Various techniques and strategies have been used over the last few decades to observe the sea. Lately, the usage of autonomous underwater vehicles (AUV) to execute ocean surveys has been rising. These vehicles have made it possible for scientists to carry out complex studies on areas such as the effect of nutrients, pesticides, and metals on marine life, its ability to feed and reproductive success, or on pollutants such as biological toxins or chemicals, that are usually carried in the form of minute separate particles and combine with living organisms such as plankton, bivalves, and fishes or are deposited as bottom sediments. Furthermore, AUVs help environmentalists or scientists detect hazardous substances such as chemicals in the ocean.
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For the detection of radioactive, chemical, or biological threats, or mines by the military of various countries monitoring of the seas has become very important. These have augmented the development of new types of AUVs, with integrated sampling equipment that are able to execute a wide range of fully automated monitoring surveys over prolonged periods of time. These vehicles help analyze and monitor the sea environment in a cost-effective manner by combining environmental data gathering capacities, simultaneous water sampling, and surveying capabilities. An autonomous underwater glider (AUG) is a type of a vehicle, which has the capability to glide long distances, or in some cases, is able to travel under power.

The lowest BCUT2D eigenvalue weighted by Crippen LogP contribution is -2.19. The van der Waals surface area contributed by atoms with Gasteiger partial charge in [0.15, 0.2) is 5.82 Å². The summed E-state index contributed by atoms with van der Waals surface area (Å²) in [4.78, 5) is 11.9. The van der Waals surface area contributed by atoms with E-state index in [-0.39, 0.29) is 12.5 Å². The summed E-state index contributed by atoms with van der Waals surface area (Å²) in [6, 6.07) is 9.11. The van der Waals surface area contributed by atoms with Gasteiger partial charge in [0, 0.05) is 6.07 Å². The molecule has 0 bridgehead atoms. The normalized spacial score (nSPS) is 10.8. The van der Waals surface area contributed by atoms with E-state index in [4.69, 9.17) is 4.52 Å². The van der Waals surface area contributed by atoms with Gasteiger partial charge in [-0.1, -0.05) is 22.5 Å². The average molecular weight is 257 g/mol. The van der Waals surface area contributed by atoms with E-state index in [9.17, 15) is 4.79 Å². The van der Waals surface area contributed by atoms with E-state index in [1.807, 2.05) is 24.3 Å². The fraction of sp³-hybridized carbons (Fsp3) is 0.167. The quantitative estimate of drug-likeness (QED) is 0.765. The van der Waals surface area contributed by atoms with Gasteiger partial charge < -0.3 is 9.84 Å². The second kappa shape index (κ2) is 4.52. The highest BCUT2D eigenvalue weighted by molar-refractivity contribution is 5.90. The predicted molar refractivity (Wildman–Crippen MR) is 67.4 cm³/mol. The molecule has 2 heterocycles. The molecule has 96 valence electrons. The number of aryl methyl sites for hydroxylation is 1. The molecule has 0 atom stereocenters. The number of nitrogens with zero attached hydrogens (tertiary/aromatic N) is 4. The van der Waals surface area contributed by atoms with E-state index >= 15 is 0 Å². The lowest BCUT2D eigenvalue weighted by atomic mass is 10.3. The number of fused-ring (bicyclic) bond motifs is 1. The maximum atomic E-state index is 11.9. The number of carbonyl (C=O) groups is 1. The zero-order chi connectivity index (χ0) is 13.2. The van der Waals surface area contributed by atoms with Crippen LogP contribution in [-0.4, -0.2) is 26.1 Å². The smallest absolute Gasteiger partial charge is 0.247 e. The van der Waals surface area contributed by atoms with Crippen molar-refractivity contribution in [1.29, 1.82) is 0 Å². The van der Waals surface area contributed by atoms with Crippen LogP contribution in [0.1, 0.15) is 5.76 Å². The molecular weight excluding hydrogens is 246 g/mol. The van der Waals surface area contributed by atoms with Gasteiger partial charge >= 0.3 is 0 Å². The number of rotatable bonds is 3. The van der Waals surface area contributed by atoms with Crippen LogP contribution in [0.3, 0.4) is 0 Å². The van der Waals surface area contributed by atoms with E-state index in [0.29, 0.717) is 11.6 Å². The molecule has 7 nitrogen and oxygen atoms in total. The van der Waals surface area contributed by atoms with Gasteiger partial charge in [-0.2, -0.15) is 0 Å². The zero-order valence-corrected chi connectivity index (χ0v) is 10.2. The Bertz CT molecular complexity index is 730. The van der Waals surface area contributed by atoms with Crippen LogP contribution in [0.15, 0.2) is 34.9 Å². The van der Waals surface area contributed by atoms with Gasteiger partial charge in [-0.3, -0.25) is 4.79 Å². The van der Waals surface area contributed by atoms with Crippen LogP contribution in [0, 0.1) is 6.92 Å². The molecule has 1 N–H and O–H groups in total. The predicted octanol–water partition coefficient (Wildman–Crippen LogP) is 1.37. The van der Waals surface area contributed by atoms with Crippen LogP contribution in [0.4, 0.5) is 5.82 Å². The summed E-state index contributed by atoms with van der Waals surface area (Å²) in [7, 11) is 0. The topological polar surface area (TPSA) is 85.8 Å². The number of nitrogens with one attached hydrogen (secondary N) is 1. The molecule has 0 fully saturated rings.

An AUG is a type of AUV that uses minute changes in its buoyancy to move upward and downward in the ocean akin to a profiling float. However, unlike a float, the AUG uses its wings to convert vertical motion into horizontal motion, thus driving itself forward with very low power consumption. It is not fast when compared to a conventional AUV. However, AUGs that employ buoyancy-based propulsion characterize a substantial increase in duration and range, and can extend ocean surveying missions to thousands of kilometers of range, and from hours to weeks or months.
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The AUG market can be segmented based on operation type, operating depth, and region. In terms of operation type, the market can be divided into mechanical AUGs, electrical AUGs, thermal gradient AUGs, ocean wave energy AUGs, standard propulsion systems AUGs, and glider systems AUGs. Based on operating depth, the market can be segregated into 200 to 1000 meters, 1000 to 1500 meters, 1500 to 2000 meters, and 2000 to 6000 meters.
Based on region, the AUG market can be split into North America, Europe, Asia Pacific, Middle East & Africa, and Latin America. North America dominated the AUG market in 2016, followed by Europe. This trend is anticipated to continue during the forecast period. The U.S. led the AUG market in North America in 2016. Manufacturers and end-user industries are focusing, as well as, creating huge possibilities in the marine industry. Rapidly changing vertical markets such as defense, government, oil & gas, and military; and oceanographic research that is placing orders for dozens of AUGs are the primary factors driving the AUG market. This has propelled advances in technology for AUGs, thereby giving rise to several new market trends. In turn, this is anticipated to propel the AUG market in the near future.
Key players operating in the AUG market include Teledyne Technologies Company, Nortek A.S., Kongsberg Maritime, ALCEN, iRobot Corp., and General Dynamics Mission Systems, Inc.